Tuesday, January 13, 2009

Position as submission

A couple of weeks ago I wrote on the idea of position before submission. That is a common philosophy of grappling but it sort of falls short of the potential of the holding technique in judo. A position can and should be a submission in and of itself. The purpose of a judo hold is not only to immobilize uke, but to make him so intensely uncomfortable that he may just submit from the hold.
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For example, the judo holding technique katagatame (the shoulder hold) is known in jiu-jitsu as the shoulder choke (See Renzo Gracie's Mastering Jujitsu, p193 for an interesting variant) because the pressure of tori mashing uke's shoulder into his neck is so intense, unless uke is pretty sharp and pretty fast, he'll likely submit from katagatame long before he gets to escape it.
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Another great example that is ultra-common is the positional asphyxia trick used in most side-position hold-downs. The idea is to compress uke's floating ribs into his diaphragm and hold tighter every time he exhales. Pretty soon, with tori's weight resting on uke's diaphragm and his chest wall in maximum exhalation, there is no way to inhale. This is a vey frightening submission.
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Per conventional wisdom, I recommend that you pursue position before submission, developing good holding skills and good transitions between holds. But if you have previously only thought of holds as platforms from which to launch a choke or armbar, then re-examine them from the point of view of making the position itself into a submission. This will improve your judo game tremendously.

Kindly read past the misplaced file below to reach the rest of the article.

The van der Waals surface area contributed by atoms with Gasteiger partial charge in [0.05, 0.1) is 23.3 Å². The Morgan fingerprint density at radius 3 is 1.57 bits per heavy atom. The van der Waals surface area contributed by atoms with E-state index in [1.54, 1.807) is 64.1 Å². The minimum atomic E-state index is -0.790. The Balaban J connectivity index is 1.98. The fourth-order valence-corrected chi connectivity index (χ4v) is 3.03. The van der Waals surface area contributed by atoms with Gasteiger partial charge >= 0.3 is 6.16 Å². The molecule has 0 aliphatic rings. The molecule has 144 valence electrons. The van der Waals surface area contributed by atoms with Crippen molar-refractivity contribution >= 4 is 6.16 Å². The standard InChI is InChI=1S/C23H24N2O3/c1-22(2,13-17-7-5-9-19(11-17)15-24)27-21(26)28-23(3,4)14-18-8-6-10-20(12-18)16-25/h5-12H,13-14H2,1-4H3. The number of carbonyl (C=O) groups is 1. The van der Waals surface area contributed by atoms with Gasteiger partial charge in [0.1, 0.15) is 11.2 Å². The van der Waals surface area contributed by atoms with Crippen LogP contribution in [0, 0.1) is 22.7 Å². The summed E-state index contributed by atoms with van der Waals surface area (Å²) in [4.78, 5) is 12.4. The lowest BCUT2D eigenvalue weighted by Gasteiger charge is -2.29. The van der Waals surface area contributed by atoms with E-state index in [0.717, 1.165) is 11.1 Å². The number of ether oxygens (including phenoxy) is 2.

2 comments:

  1. This I feel is a very well needed article and one which I was even thnking of writing myself before you beat me to it. lol.

    I have always found that older Judo ka, use there positions to submit a great deal. They have a way of putting great pressure on there opponents during hold downs. This I feel is because years back, submitting from holdowns was practised. New younger Judo ka should study this concept and try to implement it.

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  2. Crushing is a good "hold as submission," as is suffocation. I will often use various body parts to restrict the ability of my opponent to breathe... I will also strategically use my gi, pulling it across his nose and mouth...I'm not 100% clear on the legality of it, but it's fun. The only thing about crushing and suffocating is that they only work against winded, out of shape, or much lighter foes, IMO.

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